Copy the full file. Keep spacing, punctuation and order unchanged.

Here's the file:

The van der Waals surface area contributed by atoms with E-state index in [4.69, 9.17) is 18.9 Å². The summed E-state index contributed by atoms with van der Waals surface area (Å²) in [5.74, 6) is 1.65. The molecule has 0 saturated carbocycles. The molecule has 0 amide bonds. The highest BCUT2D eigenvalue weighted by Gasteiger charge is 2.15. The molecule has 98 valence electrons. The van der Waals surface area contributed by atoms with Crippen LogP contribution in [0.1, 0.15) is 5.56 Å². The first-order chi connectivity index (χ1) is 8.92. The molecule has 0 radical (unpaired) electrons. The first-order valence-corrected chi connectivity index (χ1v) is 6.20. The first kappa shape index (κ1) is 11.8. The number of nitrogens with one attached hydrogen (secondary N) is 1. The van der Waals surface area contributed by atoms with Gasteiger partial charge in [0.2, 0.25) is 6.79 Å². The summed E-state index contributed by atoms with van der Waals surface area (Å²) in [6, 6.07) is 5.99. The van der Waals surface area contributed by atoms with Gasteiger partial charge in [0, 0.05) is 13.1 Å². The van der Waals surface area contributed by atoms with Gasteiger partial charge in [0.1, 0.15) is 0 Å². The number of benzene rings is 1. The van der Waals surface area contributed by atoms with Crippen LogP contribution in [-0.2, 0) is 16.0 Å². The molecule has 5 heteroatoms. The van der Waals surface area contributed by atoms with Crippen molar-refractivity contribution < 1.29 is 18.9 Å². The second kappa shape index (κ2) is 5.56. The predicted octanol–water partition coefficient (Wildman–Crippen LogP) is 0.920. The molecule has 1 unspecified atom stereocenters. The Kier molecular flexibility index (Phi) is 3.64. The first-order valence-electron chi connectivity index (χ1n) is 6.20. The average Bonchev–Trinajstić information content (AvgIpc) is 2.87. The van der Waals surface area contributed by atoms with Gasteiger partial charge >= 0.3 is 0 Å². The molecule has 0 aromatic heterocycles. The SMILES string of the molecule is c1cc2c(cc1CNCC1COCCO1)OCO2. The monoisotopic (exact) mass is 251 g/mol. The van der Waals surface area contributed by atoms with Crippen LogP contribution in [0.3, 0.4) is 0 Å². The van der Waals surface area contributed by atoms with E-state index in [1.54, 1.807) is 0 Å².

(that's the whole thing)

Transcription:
The van der Waals surface area contributed by atoms with E-state index in [4.69, 9.17) is 18.9 Å². The summed E-state index contributed by atoms with van der Waals surface area (Å²) in [5.74, 6) is 1.65. The molecule has 0 saturated carbocycles. The molecule has 0 amide bonds. The highest BCUT2D eigenvalue weighted by Gasteiger charge is 2.15. The molecule has 98 valence electrons. The van der Waals surface area contributed by atoms with Crippen LogP contribution in [0.1, 0.15) is 5.56 Å². The first-order chi connectivity index (χ1) is 8.92. The molecule has 0 radical (unpaired) electrons. The first-order valence-corrected chi connectivity index (χ1v) is 6.20. The first kappa shape index (κ1) is 11.8. The number of nitrogens with one attached hydrogen (secondary N) is 1. The van der Waals surface area contributed by atoms with Gasteiger partial charge in [0.2, 0.25) is 6.79 Å². The summed E-state index contributed by atoms with van der Waals surface area (Å²) in [6, 6.07) is 5.99. The van der Waals surface area contributed by atoms with Gasteiger partial charge in [0, 0.05) is 13.1 Å². The van der Waals surface area contributed by atoms with Gasteiger partial charge in [0.1, 0.15) is 0 Å². The number of benzene rings is 1. The van der Waals surface area contributed by atoms with Crippen LogP contribution in [-0.2, 0) is 16.0 Å². The molecule has 5 heteroatoms. The van der Waals surface area contributed by atoms with Crippen molar-refractivity contribution < 1.29 is 18.9 Å². The second kappa shape index (κ2) is 5.56. The predicted octanol–water partition coefficient (Wildman–Crippen LogP) is 0.920. The molecule has 1 unspecified atom stereocenters. The Kier molecular flexibility index (Phi) is 3.64. The first-order valence-electron chi connectivity index (χ1n) is 6.20. The average Bonchev–Trinajstić information content (AvgIpc) is 2.87. The van der Waals surface area contributed by atoms with Gasteiger partial charge >= 0.3 is 0 Å². The molecule has 0 aromatic heterocycles. The SMILES string of the molecule is c1cc2c(cc1CNCC1COCCO1)OCO2. The monoisotopic (exact) mass is 251 g/mol. The van der Waals surface area contributed by atoms with Crippen LogP contribution in [0.3, 0.4) is 0 Å². The van der Waals surface area contributed by atoms with E-state index in [1.54, 1.807) is 0 Å².